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“It is not our differences that divide us. It is our inability to recognize, accept, and celebrate those differences.”
Satwant Singh Saleka died fighting back an act of white American terrorism. He did not turn the other cheek. He saw a white man trying to hurt people in his gurudwara and he did the only thing he had to do: fight back with a butter-knife before being overpowered by a gun. He was shot twice and died on his feet, a real soldier.
I’ll leave it to a white American male to think that anyone in a turban is a Muslim and that a gurudwara is really a mosque. Of course, trying to parse out the differences between Muslims and Sikhs in the face of this white terror is precisely what is wrong with America even as the mainstream media runs around like ostriches with their heads buried in the sand trying to figure out to why this happened.
South Asians don’t need to be told why it happened. Sikhs, Muslims, Hindus and anyone who looks brown have faced a long history of attacks in the U.S., that did not just start after 9-11 (though it did become much more acceptable in the immediate wake of 9-11). This country has a long history of violence and hatred towards black and brown people. This latest act of terror happened because of racism — because we do not live in a “post-racial” society.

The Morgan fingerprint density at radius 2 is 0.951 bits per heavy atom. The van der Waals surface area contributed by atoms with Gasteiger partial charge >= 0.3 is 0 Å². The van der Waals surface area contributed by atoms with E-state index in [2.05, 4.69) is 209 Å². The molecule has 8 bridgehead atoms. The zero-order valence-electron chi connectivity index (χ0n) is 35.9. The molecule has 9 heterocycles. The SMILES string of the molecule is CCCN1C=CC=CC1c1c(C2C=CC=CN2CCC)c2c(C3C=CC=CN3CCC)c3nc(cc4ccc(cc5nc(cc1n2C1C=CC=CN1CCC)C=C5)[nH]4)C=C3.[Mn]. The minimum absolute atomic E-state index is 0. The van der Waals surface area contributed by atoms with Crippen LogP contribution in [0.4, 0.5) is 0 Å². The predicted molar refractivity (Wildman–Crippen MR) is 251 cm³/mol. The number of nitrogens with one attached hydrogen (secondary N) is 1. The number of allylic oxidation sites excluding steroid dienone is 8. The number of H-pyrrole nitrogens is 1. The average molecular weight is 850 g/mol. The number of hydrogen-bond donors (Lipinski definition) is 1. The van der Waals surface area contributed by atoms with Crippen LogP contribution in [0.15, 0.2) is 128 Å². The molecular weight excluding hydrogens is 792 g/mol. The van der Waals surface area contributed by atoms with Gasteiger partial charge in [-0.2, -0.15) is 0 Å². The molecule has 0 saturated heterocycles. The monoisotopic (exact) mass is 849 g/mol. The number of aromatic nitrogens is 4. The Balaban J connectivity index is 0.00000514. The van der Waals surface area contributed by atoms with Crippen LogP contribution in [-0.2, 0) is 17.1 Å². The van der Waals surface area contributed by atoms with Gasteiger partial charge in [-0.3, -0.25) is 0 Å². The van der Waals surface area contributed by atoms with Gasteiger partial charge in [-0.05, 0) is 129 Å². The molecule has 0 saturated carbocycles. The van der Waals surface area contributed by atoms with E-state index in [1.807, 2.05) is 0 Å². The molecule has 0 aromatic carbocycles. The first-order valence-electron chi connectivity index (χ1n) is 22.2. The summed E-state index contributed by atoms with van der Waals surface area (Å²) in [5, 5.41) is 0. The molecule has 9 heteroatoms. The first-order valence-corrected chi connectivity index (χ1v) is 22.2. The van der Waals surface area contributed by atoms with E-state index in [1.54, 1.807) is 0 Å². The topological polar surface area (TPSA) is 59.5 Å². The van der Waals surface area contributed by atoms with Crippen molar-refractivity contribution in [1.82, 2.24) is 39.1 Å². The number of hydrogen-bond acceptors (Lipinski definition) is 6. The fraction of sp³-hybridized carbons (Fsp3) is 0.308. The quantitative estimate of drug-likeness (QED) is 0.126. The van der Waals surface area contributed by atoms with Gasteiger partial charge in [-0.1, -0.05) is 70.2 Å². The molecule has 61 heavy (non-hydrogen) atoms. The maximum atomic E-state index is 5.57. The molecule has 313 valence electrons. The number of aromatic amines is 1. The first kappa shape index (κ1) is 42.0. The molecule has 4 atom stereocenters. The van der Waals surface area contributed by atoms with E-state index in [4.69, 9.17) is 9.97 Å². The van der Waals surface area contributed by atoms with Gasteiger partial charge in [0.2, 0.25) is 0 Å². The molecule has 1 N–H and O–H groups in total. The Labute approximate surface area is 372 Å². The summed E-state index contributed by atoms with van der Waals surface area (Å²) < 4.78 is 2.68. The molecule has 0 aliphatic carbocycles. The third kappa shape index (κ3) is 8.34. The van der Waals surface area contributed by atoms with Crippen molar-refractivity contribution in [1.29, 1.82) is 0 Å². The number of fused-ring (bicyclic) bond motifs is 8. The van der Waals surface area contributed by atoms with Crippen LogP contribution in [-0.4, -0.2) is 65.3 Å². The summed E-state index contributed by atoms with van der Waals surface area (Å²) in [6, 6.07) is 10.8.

But white privilege means that no one in the mainstream media will say that openly. White privilege means that the terrorist acted alone, and this was an isolated incident. White privilege means we will not round up and persecute white people for the actions of their ilk. White privilege means that anger and rage at them is not seen as an acceptable emotion. White privilege means that even when people of color are victims, we have to get on television explaining our cultures and religions because they are so different from the norm.
Over the past couple days, I’ve seen countless Sikhs and South Asians get on TV to tell America that we are no different than any other Americans. I don’t believe that. I believe I am different. I know that my difference makes me a better person.
I know that you do not need to understand someone’s faith to know that you should not buy a gun and shoot at them. I know that you do not need to have full civil rights in a society to be a positive, contributing member of it. I know that up against a gun, I have to fight back with either a butter knife or my bare hands. That is what distinguishes me from an American. I am proud to be different. And I feel that Americans lose when they do not embrace that difference.